the head tick value is non-zero, at which point the method returns to the task which goes off to sleep for another

// Tick the delay queue if it has any contents. Execute any tasks coming off the
// queue in their queue order.
void CDelayQueue::TickDelayQueue(void)
uint32_t taskOriginalPriority;
DelayEntryType entry;
if (mDelayQueueCount > 0)
while ( (mDelayQueueCount > 0) && (mDelayQueue[0].ticks == 0) )
entry = mDelayQueue[0]; // save the task pointer
mDelayQueueCount--; // done with this entry
// Fix up any remaining entries on the delay list.
if (mDelayQueueCount > 0)
// The delay list is linear.
memcpy((void*)&mDelayQueue[0], (void*)&mDelayQueue[1], sizeof(DelayEntryType) * mDelayQueueCount);
// Unless the task was deleted, the head of the delay list was
// a valid task and the associated delay time his reached zero,
// execute this task at its given priority.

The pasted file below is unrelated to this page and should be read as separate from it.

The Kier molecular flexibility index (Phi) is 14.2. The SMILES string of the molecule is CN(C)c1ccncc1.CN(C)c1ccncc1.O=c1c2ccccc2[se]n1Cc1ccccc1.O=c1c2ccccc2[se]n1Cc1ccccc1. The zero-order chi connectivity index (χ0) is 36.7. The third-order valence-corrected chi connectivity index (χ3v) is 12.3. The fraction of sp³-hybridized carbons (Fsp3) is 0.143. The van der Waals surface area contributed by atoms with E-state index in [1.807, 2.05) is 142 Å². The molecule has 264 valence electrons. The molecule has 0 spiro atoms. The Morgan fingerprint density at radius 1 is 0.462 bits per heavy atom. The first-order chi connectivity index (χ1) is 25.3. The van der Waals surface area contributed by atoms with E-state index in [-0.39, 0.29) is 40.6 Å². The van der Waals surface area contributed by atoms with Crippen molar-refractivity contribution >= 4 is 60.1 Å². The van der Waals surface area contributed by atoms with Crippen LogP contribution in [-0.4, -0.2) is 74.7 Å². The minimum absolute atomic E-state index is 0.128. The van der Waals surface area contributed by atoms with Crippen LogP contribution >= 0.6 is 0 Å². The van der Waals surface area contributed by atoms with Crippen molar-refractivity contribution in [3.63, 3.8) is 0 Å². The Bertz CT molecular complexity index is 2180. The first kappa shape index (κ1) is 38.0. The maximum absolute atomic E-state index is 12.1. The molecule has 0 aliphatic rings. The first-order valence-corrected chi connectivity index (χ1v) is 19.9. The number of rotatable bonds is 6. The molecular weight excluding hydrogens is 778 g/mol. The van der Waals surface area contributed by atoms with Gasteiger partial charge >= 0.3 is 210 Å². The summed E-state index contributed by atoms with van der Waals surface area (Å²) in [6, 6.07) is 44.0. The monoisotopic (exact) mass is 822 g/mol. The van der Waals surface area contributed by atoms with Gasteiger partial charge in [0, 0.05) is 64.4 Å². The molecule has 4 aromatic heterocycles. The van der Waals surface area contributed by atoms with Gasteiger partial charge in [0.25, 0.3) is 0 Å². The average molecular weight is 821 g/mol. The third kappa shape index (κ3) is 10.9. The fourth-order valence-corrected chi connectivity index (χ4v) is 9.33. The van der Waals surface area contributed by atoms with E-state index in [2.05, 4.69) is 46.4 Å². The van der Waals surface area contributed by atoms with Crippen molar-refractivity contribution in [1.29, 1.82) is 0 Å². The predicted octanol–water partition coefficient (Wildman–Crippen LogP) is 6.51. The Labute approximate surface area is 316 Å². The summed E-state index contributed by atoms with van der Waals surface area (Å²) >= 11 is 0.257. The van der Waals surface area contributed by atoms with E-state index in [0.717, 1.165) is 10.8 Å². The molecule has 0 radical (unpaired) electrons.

if (entry.task)
taskOriginalPriority = uxTaskPriorityGet(NULL);
if (entry.priority <= HIGHEST_PRIORITY)
// Use the given task’s priority. vTaskPrioritySet(NULL, entry.priority);
(*entry.task)(&entry.message); // run the task
vTaskPrioritySet(NULL, taskOriginalPriority);

The only downside of this method it that all delayed tasks must use the same parameter. We have found that using
a structure as that parameter and judicious use of the union keyword in the definition of the structure solves most

Your post if very hard to read because certain characters are interpreted as formatting tokens.
In this post @hs2 explains how to insert source code in a post.

Another method uses 3 tildes and the letter ‘c’ to insert C source code:

    /* This it source code. */
    void my_function( int i )

The tildes won’t be visible in the post.
Or use backquotes (``) to write my_function()